The government expects to raise a total of 1 trillion rubles ($32 billion) from selling stakes in 10 state assets by 2013, Economic Development Minister Elvira Nabiullina said Wednesday.
“The government has approved the project of the forecast plan for privatization in 2011-2013,” she told reporters after the cabinet meeting.
“The income from selling shares of the 10 largest companies will account for about 1 trillion rubles in 2011 to 2013,” Nabiullina said.
The government is ready to sell 7.97 percent minus one share of RusHydro and 4.11 percent minus one share of the Federal Grid Company, while the stakes to be sold in Sberbank and VTB will be 7.58 percent minus one share and 35.5 percent minus one share, respectively.
A 100 percent stake in the United Grain Company will be sold by 2012.
Nabiullina said the government plans to sell a stake of 50 percent minus one share in Sovkomflot and Rosagrolizing, 25 percent minus one share in Rosneft, Russian Railways and Rosselkhozbank.
The Rosselkhozbank stake might not be sold until 2015, Nabiullina said.
Another eight midsized companies, including Apatin and S7, whose state share packages are valued at 500 million rubles or more, will be sold next year, the minister said.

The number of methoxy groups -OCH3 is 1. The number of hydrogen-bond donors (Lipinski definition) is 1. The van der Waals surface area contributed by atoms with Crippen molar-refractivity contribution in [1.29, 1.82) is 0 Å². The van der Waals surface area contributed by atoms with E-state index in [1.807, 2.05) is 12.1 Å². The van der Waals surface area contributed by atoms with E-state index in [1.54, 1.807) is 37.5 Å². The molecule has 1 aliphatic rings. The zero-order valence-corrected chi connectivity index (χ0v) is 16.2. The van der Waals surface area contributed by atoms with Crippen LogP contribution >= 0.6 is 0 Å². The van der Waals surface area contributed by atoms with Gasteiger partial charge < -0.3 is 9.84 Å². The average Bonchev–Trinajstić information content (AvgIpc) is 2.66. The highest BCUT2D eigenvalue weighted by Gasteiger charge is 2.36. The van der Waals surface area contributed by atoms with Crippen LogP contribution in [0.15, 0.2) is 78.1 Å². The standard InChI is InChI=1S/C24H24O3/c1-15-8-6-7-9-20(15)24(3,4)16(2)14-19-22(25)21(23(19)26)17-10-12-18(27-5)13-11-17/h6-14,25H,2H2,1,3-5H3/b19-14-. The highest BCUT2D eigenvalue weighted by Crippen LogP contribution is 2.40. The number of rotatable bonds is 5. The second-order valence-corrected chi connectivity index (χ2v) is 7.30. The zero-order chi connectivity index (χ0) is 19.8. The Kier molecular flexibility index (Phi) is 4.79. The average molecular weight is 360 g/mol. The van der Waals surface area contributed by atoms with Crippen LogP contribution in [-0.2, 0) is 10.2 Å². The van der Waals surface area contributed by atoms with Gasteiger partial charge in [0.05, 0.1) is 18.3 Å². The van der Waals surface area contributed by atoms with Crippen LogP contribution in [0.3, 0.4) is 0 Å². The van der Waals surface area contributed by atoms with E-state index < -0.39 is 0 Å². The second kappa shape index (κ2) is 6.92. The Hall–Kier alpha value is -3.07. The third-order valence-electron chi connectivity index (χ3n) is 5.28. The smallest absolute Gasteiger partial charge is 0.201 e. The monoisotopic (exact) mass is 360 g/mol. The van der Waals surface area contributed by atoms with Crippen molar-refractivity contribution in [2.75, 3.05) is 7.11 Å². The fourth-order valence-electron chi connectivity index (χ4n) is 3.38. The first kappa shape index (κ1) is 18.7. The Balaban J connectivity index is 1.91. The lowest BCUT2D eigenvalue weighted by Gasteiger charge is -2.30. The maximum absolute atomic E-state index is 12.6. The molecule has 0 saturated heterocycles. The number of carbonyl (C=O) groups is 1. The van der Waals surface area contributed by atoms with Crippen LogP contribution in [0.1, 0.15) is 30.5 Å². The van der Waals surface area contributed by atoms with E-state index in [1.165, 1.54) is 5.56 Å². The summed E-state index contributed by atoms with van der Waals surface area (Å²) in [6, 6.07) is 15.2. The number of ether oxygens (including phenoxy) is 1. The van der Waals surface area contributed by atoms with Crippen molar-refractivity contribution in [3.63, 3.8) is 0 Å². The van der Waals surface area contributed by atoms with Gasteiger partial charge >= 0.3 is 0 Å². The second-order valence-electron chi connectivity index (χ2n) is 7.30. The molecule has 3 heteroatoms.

First Deputy Prime Minister Igor Shuvalov said last month that the government expected to raise a total of 1.8 trillion rubles by 2015 from privatizations of some 900 companies.
The details of asset sales for 2013-15 still need to be finalized.
The ministry plans to create a public database that would provide information on privatization of the state assets to make the process more transparent, Nabiullina said.
The database would include a list of government-owned companies and details of their operations, as well as information on the privatization process. Information on leased federal property will also be accessible, she said.
Meanwhile, Roman Goryunov, chief executive of the RTS stock exchange, expressed concern on Wednesday that the government was considering a London listing of shares of the companies to be privatized.
“We have heard that the Economic Development Ministry planned to list [the companies' shares] in London. If this happens, we can forget about [Moscow as an] international financial center,” he told a conference in Moscow, Interfax reported.
All assets earmarked for privatization should be sold in Russia to support its financial market, Goryunov said.
Analysts said there was no reason to worry because the lion’s share of assets would likely be sold domestically.
“Of course, part of the assets may be sold in an IPO on foreign stock exchanges, but I think most of the assets will be sold in Russia,” said Yaroslav Lissovolik, chief economist at Deutsche Bank Russia.
Privatization itself is positive for Russia's investment climate, he told The Moscow Times, but the majority of listings should be made domestically to “give a new impulse” to Moscow’s aspiration to become a financial center.